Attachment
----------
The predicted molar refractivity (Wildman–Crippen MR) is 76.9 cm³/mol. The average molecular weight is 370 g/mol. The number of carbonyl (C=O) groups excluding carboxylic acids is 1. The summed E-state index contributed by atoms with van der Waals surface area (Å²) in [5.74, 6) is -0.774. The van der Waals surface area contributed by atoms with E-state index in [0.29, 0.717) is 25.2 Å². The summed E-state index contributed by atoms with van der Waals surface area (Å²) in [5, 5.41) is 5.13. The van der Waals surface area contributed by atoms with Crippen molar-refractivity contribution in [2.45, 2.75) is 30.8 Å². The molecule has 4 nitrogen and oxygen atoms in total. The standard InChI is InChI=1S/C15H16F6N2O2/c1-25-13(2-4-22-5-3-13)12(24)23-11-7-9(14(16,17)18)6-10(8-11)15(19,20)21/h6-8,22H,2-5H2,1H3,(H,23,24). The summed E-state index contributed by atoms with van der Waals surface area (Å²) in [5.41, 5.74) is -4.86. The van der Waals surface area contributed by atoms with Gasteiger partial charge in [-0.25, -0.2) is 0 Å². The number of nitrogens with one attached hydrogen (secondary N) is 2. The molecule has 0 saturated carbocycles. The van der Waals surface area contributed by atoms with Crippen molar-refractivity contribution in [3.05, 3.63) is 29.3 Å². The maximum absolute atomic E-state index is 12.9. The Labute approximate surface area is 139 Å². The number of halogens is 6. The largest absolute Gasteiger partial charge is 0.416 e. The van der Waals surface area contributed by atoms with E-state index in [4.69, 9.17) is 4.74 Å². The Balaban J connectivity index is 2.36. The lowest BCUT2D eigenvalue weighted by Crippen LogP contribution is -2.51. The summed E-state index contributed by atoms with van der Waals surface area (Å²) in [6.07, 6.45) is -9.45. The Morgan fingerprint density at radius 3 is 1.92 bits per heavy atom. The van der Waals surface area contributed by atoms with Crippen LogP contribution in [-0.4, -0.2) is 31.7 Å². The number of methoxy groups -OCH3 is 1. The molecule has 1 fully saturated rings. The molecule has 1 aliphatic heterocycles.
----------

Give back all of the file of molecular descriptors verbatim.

The predicted molar refractivity (Wildman–Crippen MR) is 76.9 cm³/mol. The average molecular weight is 370 g/mol. The number of carbonyl (C=O) groups excluding carboxylic acids is 1. The summed E-state index contributed by atoms with van der Waals surface area (Å²) in [5.74, 6) is -0.774. The van der Waals surface area contributed by atoms with E-state index in [0.29, 0.717) is 25.2 Å². The summed E-state index contributed by atoms with van der Waals surface area (Å²) in [5, 5.41) is 5.13. The van der Waals surface area contributed by atoms with Crippen molar-refractivity contribution in [2.45, 2.75) is 30.8 Å². The molecule has 4 nitrogen and oxygen atoms in total. The standard InChI is InChI=1S/C15H16F6N2O2/c1-25-13(2-4-22-5-3-13)12(24)23-11-7-9(14(16,17)18)6-10(8-11)15(19,20)21/h6-8,22H,2-5H2,1H3,(H,23,24). The summed E-state index contributed by atoms with van der Waals surface area (Å²) in [5.41, 5.74) is -4.86. The van der Waals surface area contributed by atoms with Gasteiger partial charge in [-0.25, -0.2) is 0 Å². The number of nitrogens with one attached hydrogen (secondary N) is 2. The molecule has 0 saturated carbocycles. The van der Waals surface area contributed by atoms with Crippen molar-refractivity contribution in [3.05, 3.63) is 29.3 Å². The maximum absolute atomic E-state index is 12.9. The Labute approximate surface area is 139 Å². The number of halogens is 6. The largest absolute Gasteiger partial charge is 0.416 e. The van der Waals surface area contributed by atoms with E-state index in [4.69, 9.17) is 4.74 Å². The Balaban J connectivity index is 2.36. The lowest BCUT2D eigenvalue weighted by Crippen LogP contribution is -2.51. The summed E-state index contributed by atoms with van der Waals surface area (Å²) in [6.07, 6.45) is -9.45. The Morgan fingerprint density at radius 3 is 1.92 bits per heavy atom. The van der Waals surface area contributed by atoms with Crippen LogP contribution in [-0.4, -0.2) is 31.7 Å². The number of methoxy groups -OCH3 is 1. The molecule has 1 fully saturated rings. The molecule has 1 aliphatic heterocycles.